We got an email from Cameron who has built a number of cool custom metric motorcycle builds at his company, Smyth Innovations. This latest build, Crimson Brat, is a 1977 Honda CB550F combines all the traditional old school elements you want… and includes a dual USB charger so you can keep your state-of-the-art cellular thingy all charged up too.
bikerMetric (bM): Hey Cameron, tell us a little about yourself.
Cameron Smyth (CS): My name is Cameron Smyth, I am a Transportation Designer from Chatham, Ontario. I grew up on a farm south of Chatham and began working on tractors and other heavy equipment at a young age. It wasn’t long before I tore down my first engine and started building my own toys.
bM: You’re working on your fourth custom build at Smyth Innovations. Where do you draw your inspiration from?
CS: Most of the inspiration for our commissioned builds come from our customers. Who they are, what they like, how are they going to use the bike, etc. and we build them up to spec for them based on their ergonomics. The customer wanted something 1970s, classic and timeless, sleek and simplified, for cruising around the GTA and getting lost on trips up north.
bM: Do customers bring in their own motorcycles, or just let you know what it is they’re going for?
CS: We have customers that come to us with their motorcycles, or in parts and some customers come to us with just an idea. In this case we were able to track down this motorcycle for the customer and start the build almost immediately. The bike itself was in pretty good shape when we got it but in need of a good cleaning and tune up.
bM: Any recurring themes in your work?
CS: Our goal is create vehicles that you love and enhance the driving experience.
bM: Specific to this build, what modifications were involved?
CS: We did a custom exhaust, uni pod filters, mini speedometer, smoked signals, smoked taillight, painted wheels, forks, brake components, clip-ons, and more.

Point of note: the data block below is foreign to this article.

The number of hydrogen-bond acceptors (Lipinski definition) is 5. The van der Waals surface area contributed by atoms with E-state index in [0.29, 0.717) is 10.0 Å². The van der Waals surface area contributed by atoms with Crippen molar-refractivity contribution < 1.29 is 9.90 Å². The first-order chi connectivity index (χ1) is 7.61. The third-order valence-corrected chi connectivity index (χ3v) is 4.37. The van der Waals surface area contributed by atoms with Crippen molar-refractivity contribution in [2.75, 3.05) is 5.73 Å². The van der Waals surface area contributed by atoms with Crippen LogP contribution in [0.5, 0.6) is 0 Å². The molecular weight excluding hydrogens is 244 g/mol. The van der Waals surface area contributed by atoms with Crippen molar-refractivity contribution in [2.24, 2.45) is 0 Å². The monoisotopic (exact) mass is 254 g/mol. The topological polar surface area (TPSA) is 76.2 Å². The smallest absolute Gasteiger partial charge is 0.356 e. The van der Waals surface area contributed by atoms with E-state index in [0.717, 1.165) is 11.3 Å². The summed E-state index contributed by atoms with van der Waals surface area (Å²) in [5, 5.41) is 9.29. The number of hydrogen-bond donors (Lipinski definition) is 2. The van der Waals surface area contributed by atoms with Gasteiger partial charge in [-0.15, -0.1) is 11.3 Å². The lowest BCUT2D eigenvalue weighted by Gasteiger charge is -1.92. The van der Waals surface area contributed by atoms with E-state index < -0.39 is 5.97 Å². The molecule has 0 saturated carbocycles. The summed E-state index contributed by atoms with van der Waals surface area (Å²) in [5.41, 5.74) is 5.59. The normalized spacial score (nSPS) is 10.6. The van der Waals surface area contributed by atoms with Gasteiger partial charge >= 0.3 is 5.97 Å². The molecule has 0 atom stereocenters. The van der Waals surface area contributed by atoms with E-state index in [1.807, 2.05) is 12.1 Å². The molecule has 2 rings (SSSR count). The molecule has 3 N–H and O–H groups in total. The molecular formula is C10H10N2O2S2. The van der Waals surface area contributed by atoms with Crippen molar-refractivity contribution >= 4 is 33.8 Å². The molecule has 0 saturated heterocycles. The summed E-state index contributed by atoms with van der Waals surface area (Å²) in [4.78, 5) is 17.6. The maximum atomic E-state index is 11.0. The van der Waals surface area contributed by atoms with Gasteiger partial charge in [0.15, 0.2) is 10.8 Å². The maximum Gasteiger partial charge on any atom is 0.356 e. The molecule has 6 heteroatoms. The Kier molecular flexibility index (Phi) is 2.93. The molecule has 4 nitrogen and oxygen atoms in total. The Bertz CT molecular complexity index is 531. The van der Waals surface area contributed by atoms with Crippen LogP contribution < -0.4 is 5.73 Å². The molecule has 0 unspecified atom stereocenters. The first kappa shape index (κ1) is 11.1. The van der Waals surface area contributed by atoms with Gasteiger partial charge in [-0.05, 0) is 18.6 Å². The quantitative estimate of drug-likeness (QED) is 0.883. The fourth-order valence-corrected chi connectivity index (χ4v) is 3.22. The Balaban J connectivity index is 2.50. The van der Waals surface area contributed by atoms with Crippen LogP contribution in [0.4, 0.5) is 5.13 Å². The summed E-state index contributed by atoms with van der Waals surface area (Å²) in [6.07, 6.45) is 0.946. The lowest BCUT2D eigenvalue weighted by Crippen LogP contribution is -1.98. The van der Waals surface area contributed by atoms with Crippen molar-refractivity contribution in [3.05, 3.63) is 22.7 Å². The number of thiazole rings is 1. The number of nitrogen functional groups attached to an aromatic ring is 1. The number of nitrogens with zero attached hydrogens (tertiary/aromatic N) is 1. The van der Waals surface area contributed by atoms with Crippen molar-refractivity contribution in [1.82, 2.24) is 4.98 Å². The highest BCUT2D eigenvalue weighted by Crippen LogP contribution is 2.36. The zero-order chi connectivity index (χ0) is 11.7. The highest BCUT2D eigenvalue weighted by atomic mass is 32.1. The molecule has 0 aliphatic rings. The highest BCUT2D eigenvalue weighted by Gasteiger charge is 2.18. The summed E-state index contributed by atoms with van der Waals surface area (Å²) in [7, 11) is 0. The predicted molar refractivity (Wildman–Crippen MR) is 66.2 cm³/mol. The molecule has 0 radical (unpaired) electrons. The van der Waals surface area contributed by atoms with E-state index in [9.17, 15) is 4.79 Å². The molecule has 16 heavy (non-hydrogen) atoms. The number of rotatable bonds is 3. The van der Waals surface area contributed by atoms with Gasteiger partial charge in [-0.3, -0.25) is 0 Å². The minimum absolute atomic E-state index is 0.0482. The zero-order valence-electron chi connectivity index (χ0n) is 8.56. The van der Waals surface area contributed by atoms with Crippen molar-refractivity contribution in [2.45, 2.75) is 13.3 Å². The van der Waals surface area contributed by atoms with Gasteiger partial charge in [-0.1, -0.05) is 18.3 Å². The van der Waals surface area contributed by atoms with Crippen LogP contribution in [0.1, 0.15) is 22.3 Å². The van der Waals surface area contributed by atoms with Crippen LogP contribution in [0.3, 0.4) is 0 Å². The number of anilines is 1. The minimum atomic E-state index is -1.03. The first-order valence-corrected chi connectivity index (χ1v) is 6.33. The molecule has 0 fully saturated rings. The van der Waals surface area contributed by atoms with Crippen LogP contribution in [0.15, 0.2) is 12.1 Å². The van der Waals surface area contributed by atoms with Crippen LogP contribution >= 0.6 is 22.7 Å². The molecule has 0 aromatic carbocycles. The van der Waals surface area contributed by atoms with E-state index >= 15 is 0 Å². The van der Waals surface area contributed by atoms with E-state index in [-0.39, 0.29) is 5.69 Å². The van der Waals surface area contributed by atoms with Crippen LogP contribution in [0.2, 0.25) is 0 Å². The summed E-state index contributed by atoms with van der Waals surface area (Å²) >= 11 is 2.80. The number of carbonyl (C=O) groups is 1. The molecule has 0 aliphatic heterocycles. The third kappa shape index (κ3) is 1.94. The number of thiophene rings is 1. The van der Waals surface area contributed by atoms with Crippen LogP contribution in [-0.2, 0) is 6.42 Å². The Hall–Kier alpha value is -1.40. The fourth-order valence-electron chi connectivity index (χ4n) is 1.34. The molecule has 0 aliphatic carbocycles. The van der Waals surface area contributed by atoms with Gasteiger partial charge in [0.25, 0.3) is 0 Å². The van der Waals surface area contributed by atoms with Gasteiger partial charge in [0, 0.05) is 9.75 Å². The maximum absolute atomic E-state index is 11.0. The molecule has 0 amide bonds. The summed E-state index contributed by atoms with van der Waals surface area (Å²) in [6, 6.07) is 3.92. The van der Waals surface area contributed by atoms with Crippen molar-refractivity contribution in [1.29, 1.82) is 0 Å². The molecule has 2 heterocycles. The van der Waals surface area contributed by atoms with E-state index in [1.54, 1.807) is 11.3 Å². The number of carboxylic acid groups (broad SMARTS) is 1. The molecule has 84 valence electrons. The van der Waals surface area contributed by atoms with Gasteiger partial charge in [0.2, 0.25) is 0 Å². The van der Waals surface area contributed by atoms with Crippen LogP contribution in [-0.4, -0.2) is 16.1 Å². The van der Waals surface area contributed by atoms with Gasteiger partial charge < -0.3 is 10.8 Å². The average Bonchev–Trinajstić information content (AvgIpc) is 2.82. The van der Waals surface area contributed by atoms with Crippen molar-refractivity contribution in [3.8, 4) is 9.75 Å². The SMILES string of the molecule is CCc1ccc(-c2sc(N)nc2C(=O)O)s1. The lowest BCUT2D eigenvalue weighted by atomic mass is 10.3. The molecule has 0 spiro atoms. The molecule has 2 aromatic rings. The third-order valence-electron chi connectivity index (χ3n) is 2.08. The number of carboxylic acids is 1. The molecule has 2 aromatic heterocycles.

bM: Tell us about the body and electrical.
CS: We cut and shaved the seat mount, seat lock, seat hinges from the frame for the new seat. Shaved the front fender and bobbed the rear fender. Modified a lot of off-the-shelf aftermarket parts to reroute wiring and clean up the design.
bM: What was your own personal favorite modification to the custom 1977 Honda CB550F motorcycle build?
CS: The custom exhaust. We wanted something to match the design and fit the budget so we used the stock 550F 4 into 1 header welded an aftermarket reverse cone muffler to it.
bM: That doesn’t sound easy.
CS: The exhaust mod was probably the most difficult as it took a lot of cutting and resizing of the stock 4 into 1 in order to get it to mate properly with the reverse cone muffler. Once it was welded it was time for testing it to make sure we have enough back pressure and a good quality sound to it.
bM: It looks like it was all worthwhile.
CS: It all came together nicely in the end but of course what no one sees is the late nights I spent modifying the “bolt-on” parts to fit just right, rewiring the bike and rerouting wires, and of course the custom fitment for each part that creates the overall form.
bM: That’s the way the business goes. Is the Crimson Brat up for sale?
CS: The bike was built on commission for a customer and I don’t think he’ll be letting go of it anytime soon.
bM: What’s your next build going to be?
CS: We currently have 3 customer builds in the shop and more coming in almost weekly. To mention a few we are working on a 1979 CX500 Street Tracker with a 2011 GSXR 750 front end, a 1976 Yamaha XS650 we nicknamed Frankenbike with GSXR 750 front forks, Honda 750F tank, Kawasaki wheels and swing arm, and a whole lot of custom pieces and mods to make it all come together, and our next shop build a 1969 CB450 that we are keeping under wraps for now.
bM: Now’s your “Hi, Mom!” moment. Who do you want to give a shout out too?
CS: Our builds wouldn’t be possible without our team of local talent: Harry Deryck, Pawel Wnek, Mr. B’s Upholstery, Dave and Jan Marriot, and the friends and family that made Smyth Innovations possible.
bM: Nicely done. Where can custom metric motorcycle fans find you?
CS: You can check us out online at smythinnovations.com and follow us on Facebook and Instagram, for updates on all our builds and upcoming events. If you have a build in mind or just some ideas feel free to email us via our site we can bring your vision to life.
bM: That’s it. Finish your beer and get out of my kitchen.
CS: Not so fast. This might be a side note but Smyth Innovations has teamed up with Big Brothers Big Sisters – Chatham-Kent to help make Bike Fest CK 2015 even bigger and better than ever by adding in a Build Competition. The event will take place August 29th, 2015 at Tecumseh Park in Chatham, Ontario. 1st place is – $500, 2nd – $250, and it can get you or your business a whole lot of press. We are currently looking for a sponsor or sponsors for the Build Competition. For more information feel free to shoot me an email.
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